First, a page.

Why are mortgage rates rising?
After years of steady mortgage rates, there has been a sudden spate of increases that is causing a panic among homeowners. But why have the banks suddenly started cranking up rates?
At this point, many people will start muttering about profit-mongering and the greed of the banks. Unfortunately, that is the easy answer but not the right one. While I’m sure the man with his hand on the interest rate dial has the bank’s bottom line at the back of his mind, it’s not the driving force behind the move.
Lenders have been pretty good to mortgage holders in recent years but external events mean times have to change.
For the past few years, mortgage holders sat on a bank’s standard variable rate (SVR) – the rate you move to when you fixed or tracker deal ends – have enjoyed relatively low interest rates due to a couple of reasons. Firstly, the Bank of England base rate has been stuck at 0.5% for three years meaning SVRs that are linked to the base rate has been kept low.
Secondly, in April 2008 the Bank of England opened a Special Liquidity Scheme (SLS) to improve the flow of money in the banking system following the credit crunch. The scheme allowed banks and building societies to swap their high-quality mortgage-backed securities for UK Treasury Bills for up to three years. This meant the banks could get hold of cheap funding for their mortgage books. But the scheme closed on 30 January this year, forcing the banks back to the much more expensive retail and wholesale markets for mortgage funding.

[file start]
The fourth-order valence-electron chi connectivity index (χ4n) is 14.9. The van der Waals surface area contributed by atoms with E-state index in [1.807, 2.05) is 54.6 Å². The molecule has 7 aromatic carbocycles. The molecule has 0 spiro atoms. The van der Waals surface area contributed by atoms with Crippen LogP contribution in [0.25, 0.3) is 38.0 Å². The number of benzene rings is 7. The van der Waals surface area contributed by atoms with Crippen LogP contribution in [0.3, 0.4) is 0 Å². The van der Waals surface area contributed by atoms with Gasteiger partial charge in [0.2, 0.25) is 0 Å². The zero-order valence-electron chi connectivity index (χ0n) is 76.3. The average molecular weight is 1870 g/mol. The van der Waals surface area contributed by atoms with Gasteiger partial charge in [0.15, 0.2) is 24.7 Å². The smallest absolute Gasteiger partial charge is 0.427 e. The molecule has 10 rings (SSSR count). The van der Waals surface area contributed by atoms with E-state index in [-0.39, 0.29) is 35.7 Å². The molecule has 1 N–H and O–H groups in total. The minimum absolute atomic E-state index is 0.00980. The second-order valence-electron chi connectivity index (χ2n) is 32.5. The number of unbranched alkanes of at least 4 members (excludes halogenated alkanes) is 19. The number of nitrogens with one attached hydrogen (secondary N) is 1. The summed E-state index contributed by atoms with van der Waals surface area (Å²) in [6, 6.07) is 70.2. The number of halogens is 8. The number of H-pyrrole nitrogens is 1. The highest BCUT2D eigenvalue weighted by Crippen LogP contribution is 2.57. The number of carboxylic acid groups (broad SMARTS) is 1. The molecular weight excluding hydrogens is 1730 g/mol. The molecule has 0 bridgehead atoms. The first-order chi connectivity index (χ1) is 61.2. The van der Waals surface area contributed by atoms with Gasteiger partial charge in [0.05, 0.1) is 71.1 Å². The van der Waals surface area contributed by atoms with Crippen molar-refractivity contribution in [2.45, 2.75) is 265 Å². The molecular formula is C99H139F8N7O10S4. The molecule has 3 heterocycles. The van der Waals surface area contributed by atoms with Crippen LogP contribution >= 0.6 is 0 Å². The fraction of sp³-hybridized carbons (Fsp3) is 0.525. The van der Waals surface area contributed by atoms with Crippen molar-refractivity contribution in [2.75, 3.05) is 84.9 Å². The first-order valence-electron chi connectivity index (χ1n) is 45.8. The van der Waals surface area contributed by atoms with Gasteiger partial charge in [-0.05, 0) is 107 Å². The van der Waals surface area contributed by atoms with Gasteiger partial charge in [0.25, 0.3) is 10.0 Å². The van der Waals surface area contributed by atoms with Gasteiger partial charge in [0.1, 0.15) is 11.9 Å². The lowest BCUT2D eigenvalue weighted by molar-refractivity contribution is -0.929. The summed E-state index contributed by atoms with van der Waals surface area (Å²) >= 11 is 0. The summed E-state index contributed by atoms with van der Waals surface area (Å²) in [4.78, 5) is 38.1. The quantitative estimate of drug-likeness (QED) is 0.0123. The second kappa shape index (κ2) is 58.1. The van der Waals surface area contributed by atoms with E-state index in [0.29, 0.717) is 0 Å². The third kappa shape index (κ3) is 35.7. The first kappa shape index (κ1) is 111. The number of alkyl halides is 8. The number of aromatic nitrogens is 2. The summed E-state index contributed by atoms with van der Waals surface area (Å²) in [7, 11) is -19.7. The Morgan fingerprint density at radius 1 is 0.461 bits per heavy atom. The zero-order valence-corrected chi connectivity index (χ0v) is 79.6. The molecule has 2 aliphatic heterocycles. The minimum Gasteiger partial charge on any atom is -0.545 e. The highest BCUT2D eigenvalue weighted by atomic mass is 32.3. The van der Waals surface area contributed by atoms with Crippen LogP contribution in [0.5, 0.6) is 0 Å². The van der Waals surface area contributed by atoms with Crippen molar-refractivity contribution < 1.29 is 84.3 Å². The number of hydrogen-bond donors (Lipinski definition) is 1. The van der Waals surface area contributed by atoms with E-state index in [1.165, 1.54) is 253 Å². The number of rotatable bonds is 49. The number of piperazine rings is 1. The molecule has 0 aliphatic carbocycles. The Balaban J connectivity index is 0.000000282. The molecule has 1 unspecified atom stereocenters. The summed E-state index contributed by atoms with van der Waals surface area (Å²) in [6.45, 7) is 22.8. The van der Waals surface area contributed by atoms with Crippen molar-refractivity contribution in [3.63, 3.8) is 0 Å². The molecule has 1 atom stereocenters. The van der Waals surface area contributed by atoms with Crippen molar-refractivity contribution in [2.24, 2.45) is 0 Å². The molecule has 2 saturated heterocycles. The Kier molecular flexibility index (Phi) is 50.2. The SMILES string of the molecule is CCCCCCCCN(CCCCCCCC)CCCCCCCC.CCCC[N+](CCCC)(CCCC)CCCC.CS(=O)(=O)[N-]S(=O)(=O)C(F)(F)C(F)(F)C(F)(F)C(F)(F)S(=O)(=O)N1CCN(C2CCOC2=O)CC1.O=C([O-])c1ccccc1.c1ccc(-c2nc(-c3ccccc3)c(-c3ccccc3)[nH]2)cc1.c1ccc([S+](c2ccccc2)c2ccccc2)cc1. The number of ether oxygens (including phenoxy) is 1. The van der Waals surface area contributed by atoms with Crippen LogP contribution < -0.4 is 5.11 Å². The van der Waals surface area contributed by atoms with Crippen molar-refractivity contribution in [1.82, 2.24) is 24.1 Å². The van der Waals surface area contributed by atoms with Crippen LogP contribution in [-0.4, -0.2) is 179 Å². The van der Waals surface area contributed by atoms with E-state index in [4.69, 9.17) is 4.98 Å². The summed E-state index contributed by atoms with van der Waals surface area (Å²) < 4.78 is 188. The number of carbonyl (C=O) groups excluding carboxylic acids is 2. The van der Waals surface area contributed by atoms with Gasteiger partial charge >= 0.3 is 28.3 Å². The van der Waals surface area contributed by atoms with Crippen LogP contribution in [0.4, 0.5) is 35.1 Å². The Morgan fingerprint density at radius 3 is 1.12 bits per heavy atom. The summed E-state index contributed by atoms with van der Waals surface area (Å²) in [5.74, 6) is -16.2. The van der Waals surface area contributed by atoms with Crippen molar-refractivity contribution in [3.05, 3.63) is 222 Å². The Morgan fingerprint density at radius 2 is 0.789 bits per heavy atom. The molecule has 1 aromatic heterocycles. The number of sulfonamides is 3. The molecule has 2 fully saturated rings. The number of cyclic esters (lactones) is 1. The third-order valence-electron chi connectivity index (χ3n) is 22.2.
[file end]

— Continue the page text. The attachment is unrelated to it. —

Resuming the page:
One of the main factors that decides the cost of mortgage lending on the wholesale market is Libor (the London Interbank Offered Rate). This is the rate at which banks lend money to each other. It has been steadily rising for the past two years, meaning that getting the money to hand out in the form of mortgages has been getting more expensive on the wholesale market.
With all this in mind, it’s hardly surprising that the banks are starting to increase mortgage rates where they can (some lenders, such as Nationwide, have SVRs that are tied to the base rate so they can’t increase them). It seems the good times for mortgage holders may be coming to an end.